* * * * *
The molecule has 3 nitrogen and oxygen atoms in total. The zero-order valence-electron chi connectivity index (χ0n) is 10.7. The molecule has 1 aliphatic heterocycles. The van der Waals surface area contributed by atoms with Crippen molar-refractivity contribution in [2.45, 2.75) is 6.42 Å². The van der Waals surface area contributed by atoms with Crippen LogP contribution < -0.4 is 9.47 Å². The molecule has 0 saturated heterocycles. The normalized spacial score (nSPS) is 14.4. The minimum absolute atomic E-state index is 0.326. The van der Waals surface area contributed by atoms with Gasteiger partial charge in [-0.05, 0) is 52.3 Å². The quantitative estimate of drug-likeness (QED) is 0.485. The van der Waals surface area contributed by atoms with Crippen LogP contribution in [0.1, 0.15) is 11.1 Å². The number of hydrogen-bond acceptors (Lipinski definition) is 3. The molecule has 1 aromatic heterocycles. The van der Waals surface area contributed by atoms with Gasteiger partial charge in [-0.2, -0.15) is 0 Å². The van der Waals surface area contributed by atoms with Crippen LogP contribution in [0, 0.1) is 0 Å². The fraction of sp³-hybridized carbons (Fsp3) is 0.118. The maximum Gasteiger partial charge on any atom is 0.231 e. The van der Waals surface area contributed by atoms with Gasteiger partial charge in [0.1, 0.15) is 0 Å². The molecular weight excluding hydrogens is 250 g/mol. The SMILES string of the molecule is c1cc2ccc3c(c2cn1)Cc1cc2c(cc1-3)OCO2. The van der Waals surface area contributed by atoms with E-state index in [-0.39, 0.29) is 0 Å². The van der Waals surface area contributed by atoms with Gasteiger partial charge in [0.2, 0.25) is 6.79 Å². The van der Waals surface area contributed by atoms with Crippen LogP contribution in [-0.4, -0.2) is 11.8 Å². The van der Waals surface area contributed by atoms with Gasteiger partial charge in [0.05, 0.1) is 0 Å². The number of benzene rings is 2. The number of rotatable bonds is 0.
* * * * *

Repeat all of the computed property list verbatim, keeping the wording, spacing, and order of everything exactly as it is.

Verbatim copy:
The molecule has 3 nitrogen and oxygen atoms in total. The zero-order valence-electron chi connectivity index (χ0n) is 10.7. The molecule has 1 aliphatic heterocycles. The van der Waals surface area contributed by atoms with Crippen molar-refractivity contribution in [2.45, 2.75) is 6.42 Å². The van der Waals surface area contributed by atoms with Crippen LogP contribution < -0.4 is 9.47 Å². The molecule has 0 saturated heterocycles. The normalized spacial score (nSPS) is 14.4. The minimum absolute atomic E-state index is 0.326. The van der Waals surface area contributed by atoms with Gasteiger partial charge in [-0.05, 0) is 52.3 Å². The quantitative estimate of drug-likeness (QED) is 0.485. The van der Waals surface area contributed by atoms with Crippen LogP contribution in [0.1, 0.15) is 11.1 Å². The number of hydrogen-bond acceptors (Lipinski definition) is 3. The molecule has 1 aromatic heterocycles. The van der Waals surface area contributed by atoms with Gasteiger partial charge in [-0.2, -0.15) is 0 Å². The van der Waals surface area contributed by atoms with Crippen LogP contribution in [0, 0.1) is 0 Å². The fraction of sp³-hybridized carbons (Fsp3) is 0.118. The maximum Gasteiger partial charge on any atom is 0.231 e. The van der Waals surface area contributed by atoms with Gasteiger partial charge in [0.1, 0.15) is 0 Å². The molecular weight excluding hydrogens is 250 g/mol. The SMILES string of the molecule is c1cc2ccc3c(c2cn1)Cc1cc2c(cc1-3)OCO2. The van der Waals surface area contributed by atoms with E-state index in [-0.39, 0.29) is 0 Å². The van der Waals surface area contributed by atoms with Gasteiger partial charge in [0.2, 0.25) is 6.79 Å². The van der Waals surface area contributed by atoms with Crippen LogP contribution in [-0.4, -0.2) is 11.8 Å². The van der Waals surface area contributed by atoms with Gasteiger partial charge in [0.05, 0.1) is 0 Å². The number of benzene rings is 2. The number of rotatable bonds is 0.